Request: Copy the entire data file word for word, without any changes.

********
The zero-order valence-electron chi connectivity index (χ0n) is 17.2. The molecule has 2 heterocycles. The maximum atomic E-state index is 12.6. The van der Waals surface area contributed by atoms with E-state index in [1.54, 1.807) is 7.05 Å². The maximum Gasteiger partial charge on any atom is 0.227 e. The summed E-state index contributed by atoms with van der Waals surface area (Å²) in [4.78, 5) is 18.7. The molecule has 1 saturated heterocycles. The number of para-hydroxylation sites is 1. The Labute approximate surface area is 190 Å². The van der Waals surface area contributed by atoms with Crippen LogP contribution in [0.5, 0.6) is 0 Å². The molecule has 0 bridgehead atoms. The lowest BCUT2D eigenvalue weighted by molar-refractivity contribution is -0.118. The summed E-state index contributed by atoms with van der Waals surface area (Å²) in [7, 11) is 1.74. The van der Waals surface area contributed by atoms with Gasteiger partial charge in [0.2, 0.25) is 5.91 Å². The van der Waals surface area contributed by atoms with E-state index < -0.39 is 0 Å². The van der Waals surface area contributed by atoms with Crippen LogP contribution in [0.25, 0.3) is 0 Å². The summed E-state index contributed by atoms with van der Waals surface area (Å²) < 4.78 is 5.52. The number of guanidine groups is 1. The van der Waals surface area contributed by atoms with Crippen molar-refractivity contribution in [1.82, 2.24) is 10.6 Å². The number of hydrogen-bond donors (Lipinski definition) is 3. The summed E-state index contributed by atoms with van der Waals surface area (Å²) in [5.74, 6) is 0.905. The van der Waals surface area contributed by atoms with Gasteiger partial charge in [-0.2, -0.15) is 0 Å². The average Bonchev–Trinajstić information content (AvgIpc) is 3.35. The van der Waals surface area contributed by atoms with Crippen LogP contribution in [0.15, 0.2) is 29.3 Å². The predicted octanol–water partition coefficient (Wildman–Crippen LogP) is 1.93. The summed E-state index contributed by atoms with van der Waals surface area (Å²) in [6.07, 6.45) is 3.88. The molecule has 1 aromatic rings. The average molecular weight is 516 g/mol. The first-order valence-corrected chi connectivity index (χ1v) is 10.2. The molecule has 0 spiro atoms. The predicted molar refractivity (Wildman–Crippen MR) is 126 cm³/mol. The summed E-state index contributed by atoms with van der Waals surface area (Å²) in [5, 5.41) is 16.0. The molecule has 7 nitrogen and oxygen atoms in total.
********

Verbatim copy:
The zero-order valence-electron chi connectivity index (χ0n) is 17.2. The molecule has 2 heterocycles. The maximum atomic E-state index is 12.6. The van der Waals surface area contributed by atoms with E-state index in [1.54, 1.807) is 7.05 Å². The maximum Gasteiger partial charge on any atom is 0.227 e. The summed E-state index contributed by atoms with van der Waals surface area (Å²) in [4.78, 5) is 18.7. The molecule has 1 saturated heterocycles. The number of para-hydroxylation sites is 1. The Labute approximate surface area is 190 Å². The van der Waals surface area contributed by atoms with Crippen LogP contribution in [0.5, 0.6) is 0 Å². The molecule has 0 bridgehead atoms. The lowest BCUT2D eigenvalue weighted by molar-refractivity contribution is -0.118. The summed E-state index contributed by atoms with van der Waals surface area (Å²) in [7, 11) is 1.74. The van der Waals surface area contributed by atoms with Gasteiger partial charge in [0.2, 0.25) is 5.91 Å². The van der Waals surface area contributed by atoms with E-state index < -0.39 is 0 Å². The van der Waals surface area contributed by atoms with Crippen LogP contribution in [0.25, 0.3) is 0 Å². The summed E-state index contributed by atoms with van der Waals surface area (Å²) < 4.78 is 5.52. The number of guanidine groups is 1. The van der Waals surface area contributed by atoms with Crippen molar-refractivity contribution in [1.82, 2.24) is 10.6 Å². The number of hydrogen-bond donors (Lipinski definition) is 3. The summed E-state index contributed by atoms with van der Waals surface area (Å²) in [5.74, 6) is 0.905. The van der Waals surface area contributed by atoms with Gasteiger partial charge in [-0.2, -0.15) is 0 Å². The average Bonchev–Trinajstić information content (AvgIpc) is 3.35. The van der Waals surface area contributed by atoms with Crippen LogP contribution in [0.15, 0.2) is 29.3 Å². The predicted octanol–water partition coefficient (Wildman–Crippen LogP) is 1.93. The summed E-state index contributed by atoms with van der Waals surface area (Å²) in [6.07, 6.45) is 3.88. The molecule has 1 aromatic rings. The average molecular weight is 516 g/mol. The first-order valence-corrected chi connectivity index (χ1v) is 10.2. The molecule has 0 spiro atoms. The predicted molar refractivity (Wildman–Crippen MR) is 126 cm³/mol. The summed E-state index contributed by atoms with van der Waals surface area (Å²) in [5, 5.41) is 16.0. The molecule has 7 nitrogen and oxygen atoms in total.